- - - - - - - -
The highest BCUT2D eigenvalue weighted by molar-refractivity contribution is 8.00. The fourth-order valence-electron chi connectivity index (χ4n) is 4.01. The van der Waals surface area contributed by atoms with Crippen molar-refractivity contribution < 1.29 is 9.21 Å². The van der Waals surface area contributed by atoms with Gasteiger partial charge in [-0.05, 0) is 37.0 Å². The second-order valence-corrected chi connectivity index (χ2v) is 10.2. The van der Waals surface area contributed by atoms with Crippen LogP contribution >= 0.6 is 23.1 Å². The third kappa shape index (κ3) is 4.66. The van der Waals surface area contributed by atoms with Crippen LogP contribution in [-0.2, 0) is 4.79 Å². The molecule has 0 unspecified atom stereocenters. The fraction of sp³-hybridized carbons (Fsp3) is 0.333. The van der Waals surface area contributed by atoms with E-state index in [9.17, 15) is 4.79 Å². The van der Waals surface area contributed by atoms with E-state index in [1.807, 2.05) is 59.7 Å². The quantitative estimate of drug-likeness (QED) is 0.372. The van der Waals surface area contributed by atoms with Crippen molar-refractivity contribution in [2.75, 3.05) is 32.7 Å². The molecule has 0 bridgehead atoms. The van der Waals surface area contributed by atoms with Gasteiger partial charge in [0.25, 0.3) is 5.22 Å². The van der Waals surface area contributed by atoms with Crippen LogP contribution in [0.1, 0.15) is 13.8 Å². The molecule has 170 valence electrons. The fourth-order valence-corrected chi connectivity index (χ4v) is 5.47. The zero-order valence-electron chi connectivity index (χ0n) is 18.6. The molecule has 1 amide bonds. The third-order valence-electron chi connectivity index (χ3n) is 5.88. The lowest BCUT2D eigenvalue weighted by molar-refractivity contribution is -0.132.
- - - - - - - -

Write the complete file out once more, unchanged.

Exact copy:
The highest BCUT2D eigenvalue weighted by molar-refractivity contribution is 8.00. The fourth-order valence-electron chi connectivity index (χ4n) is 4.01. The van der Waals surface area contributed by atoms with Crippen molar-refractivity contribution < 1.29 is 9.21 Å². The van der Waals surface area contributed by atoms with Gasteiger partial charge in [-0.05, 0) is 37.0 Å². The second-order valence-corrected chi connectivity index (χ2v) is 10.2. The van der Waals surface area contributed by atoms with Crippen LogP contribution >= 0.6 is 23.1 Å². The third kappa shape index (κ3) is 4.66. The van der Waals surface area contributed by atoms with Crippen LogP contribution in [-0.2, 0) is 4.79 Å². The molecule has 0 unspecified atom stereocenters. The fraction of sp³-hybridized carbons (Fsp3) is 0.333. The van der Waals surface area contributed by atoms with E-state index in [9.17, 15) is 4.79 Å². The van der Waals surface area contributed by atoms with E-state index in [1.807, 2.05) is 59.7 Å². The quantitative estimate of drug-likeness (QED) is 0.372. The van der Waals surface area contributed by atoms with Crippen molar-refractivity contribution in [2.75, 3.05) is 32.7 Å². The molecule has 0 bridgehead atoms. The van der Waals surface area contributed by atoms with Gasteiger partial charge in [0.25, 0.3) is 5.22 Å². The van der Waals surface area contributed by atoms with Crippen LogP contribution in [0.1, 0.15) is 13.8 Å². The molecule has 170 valence electrons. The fourth-order valence-corrected chi connectivity index (χ4v) is 5.47. The zero-order valence-electron chi connectivity index (χ0n) is 18.6. The molecule has 1 amide bonds. The third-order valence-electron chi connectivity index (χ3n) is 5.88. The lowest BCUT2D eigenvalue weighted by molar-refractivity contribution is -0.132.